thank you for all of your help!

The VeriCorder + SM58 will work fine with the iPhone 5/5S/5C; no worries! It's just hard to find a way to record two microphones in separate channels at the same time, or one stereo microphone.

The SM58 is a mono microphone and works fine with the right adapter (like the VeriCorder).

Hi, i want to be able to use a micrphone on my iphone 5S and output the sounds to my home theater - like a custom karaoke solution. is this possible ?

Yes; you would just need to use an app that has passthrough capability, like FiRe (Field Audio Recorder). However, there will probably be about a 20-30ms delay (at least), so this could cause the synchronization of your voice with what you hear through the speakers to be a little off.

thank you Jeff. Am a newbie and little lost. can you tell me what im doing wrong. i downloaded Hindenburg lite on my iphone 5s. In settings i set record monitor to on and always use speaker to off. tried the alternate options too. I set airplay on to listen on the home theater speakers. I can hear the recording when i playback. But i do not hear anythnign while i am recording. Is there some other setting or another app that i should use. thanks for your time and inputs.

Hindenburg might only be able to play through to the speaker and/or headphones—I think AirPlay support has to be explicitly built into the app, and that app (and many others) might not support AirPlay for passthrough.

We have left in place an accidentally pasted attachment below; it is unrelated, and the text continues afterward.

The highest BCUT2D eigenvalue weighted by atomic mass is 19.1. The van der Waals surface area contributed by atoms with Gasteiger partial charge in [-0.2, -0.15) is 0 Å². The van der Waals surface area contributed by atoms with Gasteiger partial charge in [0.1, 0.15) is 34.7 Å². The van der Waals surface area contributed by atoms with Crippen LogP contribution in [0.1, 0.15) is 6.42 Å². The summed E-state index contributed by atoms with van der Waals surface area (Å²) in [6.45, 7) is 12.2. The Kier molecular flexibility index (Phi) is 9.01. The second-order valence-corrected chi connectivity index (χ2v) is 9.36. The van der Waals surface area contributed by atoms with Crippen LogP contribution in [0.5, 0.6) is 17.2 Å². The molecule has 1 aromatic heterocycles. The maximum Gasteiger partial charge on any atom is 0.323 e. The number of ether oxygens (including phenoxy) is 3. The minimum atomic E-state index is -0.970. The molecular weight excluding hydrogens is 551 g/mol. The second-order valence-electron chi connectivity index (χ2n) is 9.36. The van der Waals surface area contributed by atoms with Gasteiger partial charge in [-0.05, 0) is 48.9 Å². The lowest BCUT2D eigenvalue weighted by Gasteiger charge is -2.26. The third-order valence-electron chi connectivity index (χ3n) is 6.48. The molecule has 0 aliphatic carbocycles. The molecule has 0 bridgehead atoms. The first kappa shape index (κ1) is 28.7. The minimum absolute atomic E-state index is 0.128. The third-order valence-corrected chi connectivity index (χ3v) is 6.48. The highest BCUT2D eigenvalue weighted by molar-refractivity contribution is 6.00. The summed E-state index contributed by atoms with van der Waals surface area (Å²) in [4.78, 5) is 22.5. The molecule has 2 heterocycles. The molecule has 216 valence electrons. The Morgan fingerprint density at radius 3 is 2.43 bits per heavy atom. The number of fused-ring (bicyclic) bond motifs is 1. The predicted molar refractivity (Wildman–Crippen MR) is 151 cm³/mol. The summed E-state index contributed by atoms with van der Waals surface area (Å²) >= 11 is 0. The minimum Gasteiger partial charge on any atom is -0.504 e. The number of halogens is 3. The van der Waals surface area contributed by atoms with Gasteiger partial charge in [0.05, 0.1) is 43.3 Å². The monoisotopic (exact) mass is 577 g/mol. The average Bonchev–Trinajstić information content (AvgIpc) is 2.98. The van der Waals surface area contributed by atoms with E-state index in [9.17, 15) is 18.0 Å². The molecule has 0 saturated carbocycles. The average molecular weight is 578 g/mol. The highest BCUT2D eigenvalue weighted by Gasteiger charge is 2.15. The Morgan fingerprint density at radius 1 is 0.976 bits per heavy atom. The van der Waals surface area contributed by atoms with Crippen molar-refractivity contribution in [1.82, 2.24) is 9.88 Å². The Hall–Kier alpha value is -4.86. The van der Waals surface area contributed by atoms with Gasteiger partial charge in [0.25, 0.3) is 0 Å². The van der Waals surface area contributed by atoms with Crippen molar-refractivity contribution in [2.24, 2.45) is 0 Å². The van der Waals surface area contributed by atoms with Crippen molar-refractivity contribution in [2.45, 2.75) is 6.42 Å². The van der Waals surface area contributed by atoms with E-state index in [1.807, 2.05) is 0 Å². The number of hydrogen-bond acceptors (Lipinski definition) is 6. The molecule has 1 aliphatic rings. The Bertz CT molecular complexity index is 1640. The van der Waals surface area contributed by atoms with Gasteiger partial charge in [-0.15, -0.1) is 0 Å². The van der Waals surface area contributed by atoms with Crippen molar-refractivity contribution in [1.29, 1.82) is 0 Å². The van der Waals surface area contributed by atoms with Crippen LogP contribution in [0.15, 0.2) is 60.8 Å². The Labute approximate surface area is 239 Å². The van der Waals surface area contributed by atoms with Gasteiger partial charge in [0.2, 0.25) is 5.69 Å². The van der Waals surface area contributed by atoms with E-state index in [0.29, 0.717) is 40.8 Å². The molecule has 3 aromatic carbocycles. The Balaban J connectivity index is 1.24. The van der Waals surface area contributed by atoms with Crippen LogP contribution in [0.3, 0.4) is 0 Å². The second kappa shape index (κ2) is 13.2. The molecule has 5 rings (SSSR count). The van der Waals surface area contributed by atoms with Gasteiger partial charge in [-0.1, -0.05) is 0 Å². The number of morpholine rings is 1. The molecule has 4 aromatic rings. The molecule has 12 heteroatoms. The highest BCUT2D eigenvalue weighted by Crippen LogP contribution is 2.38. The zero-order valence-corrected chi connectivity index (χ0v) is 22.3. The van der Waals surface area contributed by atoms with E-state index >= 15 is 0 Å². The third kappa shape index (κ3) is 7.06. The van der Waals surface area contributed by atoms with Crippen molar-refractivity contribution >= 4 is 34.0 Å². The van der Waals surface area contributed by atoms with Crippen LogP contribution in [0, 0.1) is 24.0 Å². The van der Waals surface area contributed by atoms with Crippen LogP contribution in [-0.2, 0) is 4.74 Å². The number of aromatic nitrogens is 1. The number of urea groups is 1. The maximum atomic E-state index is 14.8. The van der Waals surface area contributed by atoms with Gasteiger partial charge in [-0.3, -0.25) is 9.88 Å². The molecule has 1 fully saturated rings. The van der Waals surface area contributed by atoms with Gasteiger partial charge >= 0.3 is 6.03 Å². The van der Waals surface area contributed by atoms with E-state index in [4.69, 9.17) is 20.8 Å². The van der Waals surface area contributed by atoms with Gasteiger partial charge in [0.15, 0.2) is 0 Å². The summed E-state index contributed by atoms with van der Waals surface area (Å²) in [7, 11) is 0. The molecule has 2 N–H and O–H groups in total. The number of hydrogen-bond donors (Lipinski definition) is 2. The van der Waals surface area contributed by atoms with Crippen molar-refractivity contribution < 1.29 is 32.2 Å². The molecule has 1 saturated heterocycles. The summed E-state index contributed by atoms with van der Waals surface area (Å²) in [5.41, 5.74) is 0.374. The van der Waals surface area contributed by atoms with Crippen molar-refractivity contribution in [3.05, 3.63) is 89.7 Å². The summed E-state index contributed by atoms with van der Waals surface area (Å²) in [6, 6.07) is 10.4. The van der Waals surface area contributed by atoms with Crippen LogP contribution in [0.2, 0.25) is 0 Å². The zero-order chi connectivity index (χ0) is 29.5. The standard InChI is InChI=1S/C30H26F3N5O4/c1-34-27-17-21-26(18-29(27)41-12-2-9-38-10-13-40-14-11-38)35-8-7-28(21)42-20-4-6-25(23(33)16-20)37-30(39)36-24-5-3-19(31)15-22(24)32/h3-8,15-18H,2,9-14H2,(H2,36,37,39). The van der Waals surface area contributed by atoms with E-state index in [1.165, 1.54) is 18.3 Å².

Jeff, I'm hard of hearing and I use my iPhone 5 with a hearing application, "Hearing Help", which has almost all the audio processing functionality of a modern high end hearing aid. My problem is (1) that I am having difficulty finding a mono microphone that I can use on a splitter that is compatible with the iPhone 5 for mono hearing or (2) a small stereo microphone setup that I can use for stereo hearing. I would like to have an Omni directional mic that I can wear on my jacket or shirt and listen to voice input from about 30 ft.


I have a blog where I need to record a lot of self videos for product reviews and cover events and do one on one interviews. I shoot most of the videos with my Iphone 5s. I am contemplating buying the audio technica pro 88w . Since I stay in India I can order these from Amazon, I just wanted to check is this the best buy? And also is k/v adapter all I need to use the wireless mic. Immediate response will be appreciated